Success or Failure in the Organizational Change Process Essay
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With the current state of the economy today many organizations are faced with the task of implementing organizational change. The change that needs to occur can be either very successful or a complete failure if attention to the details of the change is not explored. The Concord Bookstore is an independent store that faced these challenges during a time of urgency for businesses to restructure in order to achieve a successful strategic renewal.
When reflecting on the varying approaches an organization can take in order to form a strategic renewal, there were a few critical steps that the Concord Bookstore ignored.
These important steps may have been what contributed to the failure of their organizational change. The Concord Bookstore is one small business that is facing economic hardship similar to what many other organizations of all shapes and sizes are. The need for restructuring was self-evident, but the manner in which the restructuring occurred led to employee and customer resistance alike.
The first example I would like to address involves the history of the business as an independently owned entity that survived for 64 years. Upon tallying the staff’s time with the company collectively it outdid the existence of the company itself averaging 73 years of experience. This detail leads one to believe that it is this experience which has made the business so successful in the community for so long. When the owner of the company announced the need for organizational change, Spector (2010) noted this change as a “precipitating event [that] was a surprise announcement last month…”(p. )
This description alone illustrates a disjointed business in which decisions were made from the upper level corporate management straight to the community with no intermediate involvement from the managers and the employees of the business. When they chose to take this approach, it led to much resistance from the employees since it did not take into account any of their personal attributes as being integral parts of the businesses past successes.
Although one can agree based on the current economy alone, that small business does have major challenges they need to face in order to stay profitable and successful, it is imperative to have employee support in order to achieve these objectives. During a time of strategic renewal it is important to note that an organizational change is necessary. The Concord Bookstore should have evaluated the behaviors of the employees in order to reflect a more supportive stance in order to gain acceptance of the organizational change.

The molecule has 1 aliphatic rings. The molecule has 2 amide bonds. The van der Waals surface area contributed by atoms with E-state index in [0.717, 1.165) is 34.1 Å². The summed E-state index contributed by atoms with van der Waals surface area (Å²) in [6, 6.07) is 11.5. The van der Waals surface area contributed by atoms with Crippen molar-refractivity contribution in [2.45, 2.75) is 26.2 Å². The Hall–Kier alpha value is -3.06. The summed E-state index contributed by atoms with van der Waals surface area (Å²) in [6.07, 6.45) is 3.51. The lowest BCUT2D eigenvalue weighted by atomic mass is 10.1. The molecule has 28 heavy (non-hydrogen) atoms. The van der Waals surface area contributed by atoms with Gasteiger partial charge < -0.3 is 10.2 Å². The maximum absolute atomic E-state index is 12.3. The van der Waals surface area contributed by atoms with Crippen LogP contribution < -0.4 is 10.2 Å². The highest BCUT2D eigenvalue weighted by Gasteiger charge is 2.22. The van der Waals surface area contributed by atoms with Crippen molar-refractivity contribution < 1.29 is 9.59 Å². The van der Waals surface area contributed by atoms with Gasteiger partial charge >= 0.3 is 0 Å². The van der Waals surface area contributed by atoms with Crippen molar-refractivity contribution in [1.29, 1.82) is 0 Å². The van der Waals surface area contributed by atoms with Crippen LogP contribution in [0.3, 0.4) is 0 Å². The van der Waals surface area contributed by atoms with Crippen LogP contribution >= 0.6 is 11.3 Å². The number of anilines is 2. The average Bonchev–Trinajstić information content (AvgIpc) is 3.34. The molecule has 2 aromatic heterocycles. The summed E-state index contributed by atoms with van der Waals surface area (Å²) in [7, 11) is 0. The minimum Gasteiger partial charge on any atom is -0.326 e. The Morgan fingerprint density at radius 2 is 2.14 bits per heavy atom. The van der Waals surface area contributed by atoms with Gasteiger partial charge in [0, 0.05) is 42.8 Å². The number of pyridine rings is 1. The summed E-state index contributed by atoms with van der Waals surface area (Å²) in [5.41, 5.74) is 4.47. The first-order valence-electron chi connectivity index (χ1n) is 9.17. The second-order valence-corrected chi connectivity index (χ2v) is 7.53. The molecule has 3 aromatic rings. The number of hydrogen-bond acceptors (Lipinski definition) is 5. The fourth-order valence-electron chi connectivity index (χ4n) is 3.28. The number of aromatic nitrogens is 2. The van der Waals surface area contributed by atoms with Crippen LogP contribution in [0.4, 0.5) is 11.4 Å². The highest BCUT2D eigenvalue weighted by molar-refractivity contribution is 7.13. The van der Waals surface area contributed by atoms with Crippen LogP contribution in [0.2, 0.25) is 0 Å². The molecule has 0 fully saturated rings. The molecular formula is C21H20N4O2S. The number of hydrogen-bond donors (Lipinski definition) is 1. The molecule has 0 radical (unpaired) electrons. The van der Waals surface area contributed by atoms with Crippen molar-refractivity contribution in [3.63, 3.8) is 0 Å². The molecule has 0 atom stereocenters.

According to Burrows, as cited by Spector (2010) “In the corporate world, customers expect to be treated as long-term partners, actually having a say in the development of new products” (p. 5 ). This theory tends to illustrate the dissatisfaction of the customers of the Concord Bookstore that also took the announcement of the organizational change as a negative attribute. These concerns stated by both employee and customers alike are what led to the failure of the organizational change.
For a successful strategic renewal to take place a business/organization should really first aim to work towards behavioral change. This can be done in a variety of ways. The first initiative that the Concord Bookstore should have taken was to work on the “motivation” of the employees. As referenced by Spector (2010), Denison noted that the advantage to behavioral change relies on “the manner in which work is organized, information is shared, decisions are made, coordination occurs, and problems are solved are [all] performance differentiators” (p 7).
If these attributes are defined and utilized during the organizational change process then the advantages can sustain for the long-term. Many customers noted that the admirable qualities of the Concord Bookstore were the knowledgeable staff and their eagerness and joy to meet the consumer demands. By the corporate level management deciding how the business would be restructured with no employee or customer input, it is easily understood why there was so much resistance to the organizational change.
With the “participation” of the employees and customers alike, an organizational change leading to a strategic renewal may have been more successful. The willingness to let the employees and customers alike “participate” demonstrates a value for the employees and the customers that an organization does business with. Spector (2010) noted that “participation in the process of defining problems and designing solutions will help build commitment to the new directions that result from that process” (p. 12).
When one lets “participation” occur naturally, it leads to a sense of self-worth, allows the employees to feel apart of the restructuring, gives the employees a chance to be a part of finding solutions and supporting the process with more commitment and motivation. When the Concord Bookstore made their initial announcement none of these strategies took place. When there is a need for and organizational change it is hard to leave the status quo. It is even harder to leave something so familiar if not allowed to feel a valued asset of what had once in the past contributed so much to the success of a business.
Had the Concord Bookstore allowed the employees to play a more active role in the organizational restructuring of the business, there may have been a much different outcome. In the end, the Concord Bookstore ended up defending its initiatives for organizational change but never had the support of the people it needed the most; its employees and customers. This case demonstrates a great example to the fact that every organizational change needs to also deal the behavioral change of the business in order to avoid any type of resistance and further meet long-term success and vitality.